Defining Development in WTO Law: The Legality and Parameters of Labour Rights Conditionality in the Generalised System of Preferences
38 Pages Posted: 25 Jun 2012
Date Written: June 25, 2012
This paper argues that GSP labour rights conditionality is in conformity with WTO law. This hinges on the critical question of whether the realisation of labour standards can meet a ‘development need,’ a term considered by the WTO Appellate Body report in the EC – Tariffs Preferences case, but yet undefined in WTO law. This paper first analyses the framework against which the lawfulness of non-trade conditions must be assessed: Article XX GATT and the WTO’s Enabling Clause. It then examines the meaning of ‘development needs.’ Based on a contemporary understanding of development theory, and consistent with the WTO Appellate Body’s own jurisprudence, this paper rejects the proposition that ‘development needs’ should be defined narrowly, in pure economic terms. Instead, it makes the case for an expansive yet nuanced understanding of this critical term which, properly construed, should be seen as including social and environmental concerns. The paper then assesses the legitimacy of labour rights conditionality as a means to advance development needs. The analysis demonstrates that the fulfilment of labour rights can be both constitutive of and instrumental to development. This makes GSP trade-labour linkage and differentiation between developing countries based on compliance with certain labour standards, in principle, permissible under WTO law. Finally, this paper addresses some of the technical aspects of labour conditionality schemes and suggests where they may need strengthening.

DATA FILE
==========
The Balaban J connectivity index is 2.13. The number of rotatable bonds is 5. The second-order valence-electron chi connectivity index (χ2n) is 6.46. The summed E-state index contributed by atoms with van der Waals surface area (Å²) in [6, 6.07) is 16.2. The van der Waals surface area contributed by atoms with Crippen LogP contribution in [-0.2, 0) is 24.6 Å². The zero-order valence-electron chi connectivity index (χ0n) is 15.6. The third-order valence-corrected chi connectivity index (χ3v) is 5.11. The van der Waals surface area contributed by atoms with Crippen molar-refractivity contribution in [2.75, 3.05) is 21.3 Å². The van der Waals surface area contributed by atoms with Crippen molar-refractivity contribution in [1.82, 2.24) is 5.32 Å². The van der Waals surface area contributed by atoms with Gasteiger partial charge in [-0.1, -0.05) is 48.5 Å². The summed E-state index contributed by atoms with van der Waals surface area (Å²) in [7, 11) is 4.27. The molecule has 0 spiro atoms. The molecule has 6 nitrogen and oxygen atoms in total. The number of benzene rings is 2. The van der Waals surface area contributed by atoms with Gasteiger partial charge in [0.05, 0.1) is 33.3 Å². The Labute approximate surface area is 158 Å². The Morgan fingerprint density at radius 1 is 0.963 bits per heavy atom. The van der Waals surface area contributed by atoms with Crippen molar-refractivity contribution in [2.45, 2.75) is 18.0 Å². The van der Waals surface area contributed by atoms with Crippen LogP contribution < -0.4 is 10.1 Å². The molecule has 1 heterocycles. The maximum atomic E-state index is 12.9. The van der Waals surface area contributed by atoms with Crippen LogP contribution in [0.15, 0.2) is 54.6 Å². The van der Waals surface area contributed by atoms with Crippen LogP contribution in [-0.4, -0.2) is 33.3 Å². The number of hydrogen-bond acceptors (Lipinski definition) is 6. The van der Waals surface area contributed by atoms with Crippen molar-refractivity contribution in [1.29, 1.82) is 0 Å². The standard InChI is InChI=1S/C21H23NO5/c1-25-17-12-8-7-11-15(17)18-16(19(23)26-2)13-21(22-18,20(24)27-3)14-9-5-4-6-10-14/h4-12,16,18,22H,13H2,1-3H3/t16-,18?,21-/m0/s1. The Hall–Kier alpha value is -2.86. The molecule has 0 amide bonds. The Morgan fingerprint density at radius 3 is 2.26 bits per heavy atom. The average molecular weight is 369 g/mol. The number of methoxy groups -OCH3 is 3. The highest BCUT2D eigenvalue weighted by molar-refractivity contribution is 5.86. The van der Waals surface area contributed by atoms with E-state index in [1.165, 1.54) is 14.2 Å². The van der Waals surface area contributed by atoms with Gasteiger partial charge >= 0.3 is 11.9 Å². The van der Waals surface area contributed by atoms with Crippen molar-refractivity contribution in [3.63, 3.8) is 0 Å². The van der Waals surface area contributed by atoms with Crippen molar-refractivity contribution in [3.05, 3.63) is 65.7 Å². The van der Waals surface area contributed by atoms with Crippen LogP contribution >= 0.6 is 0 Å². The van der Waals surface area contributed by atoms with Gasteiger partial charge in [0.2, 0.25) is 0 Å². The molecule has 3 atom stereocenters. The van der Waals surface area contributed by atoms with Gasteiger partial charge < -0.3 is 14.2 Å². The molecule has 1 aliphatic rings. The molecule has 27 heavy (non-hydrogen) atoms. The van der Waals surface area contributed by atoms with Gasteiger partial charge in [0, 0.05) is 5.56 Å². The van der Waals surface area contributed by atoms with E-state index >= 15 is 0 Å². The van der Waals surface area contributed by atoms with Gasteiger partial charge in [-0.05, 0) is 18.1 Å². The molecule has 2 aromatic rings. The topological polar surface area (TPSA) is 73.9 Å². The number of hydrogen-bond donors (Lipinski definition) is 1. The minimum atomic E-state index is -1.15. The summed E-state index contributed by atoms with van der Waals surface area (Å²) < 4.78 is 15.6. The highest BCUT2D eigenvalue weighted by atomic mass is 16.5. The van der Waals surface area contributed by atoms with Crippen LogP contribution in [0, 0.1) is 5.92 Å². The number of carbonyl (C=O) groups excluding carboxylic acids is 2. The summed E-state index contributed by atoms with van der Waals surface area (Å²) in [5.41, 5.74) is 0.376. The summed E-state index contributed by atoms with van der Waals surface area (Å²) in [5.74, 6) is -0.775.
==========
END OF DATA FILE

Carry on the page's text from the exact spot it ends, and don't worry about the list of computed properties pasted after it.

Keywords: generalized system of preferences, development, trade law, economic law, labour law, human rights, international labour organization, linkage, conditionality
JEL Classification: F02, F10, F20, F30, F40
Suggested Citation: Suggested Citation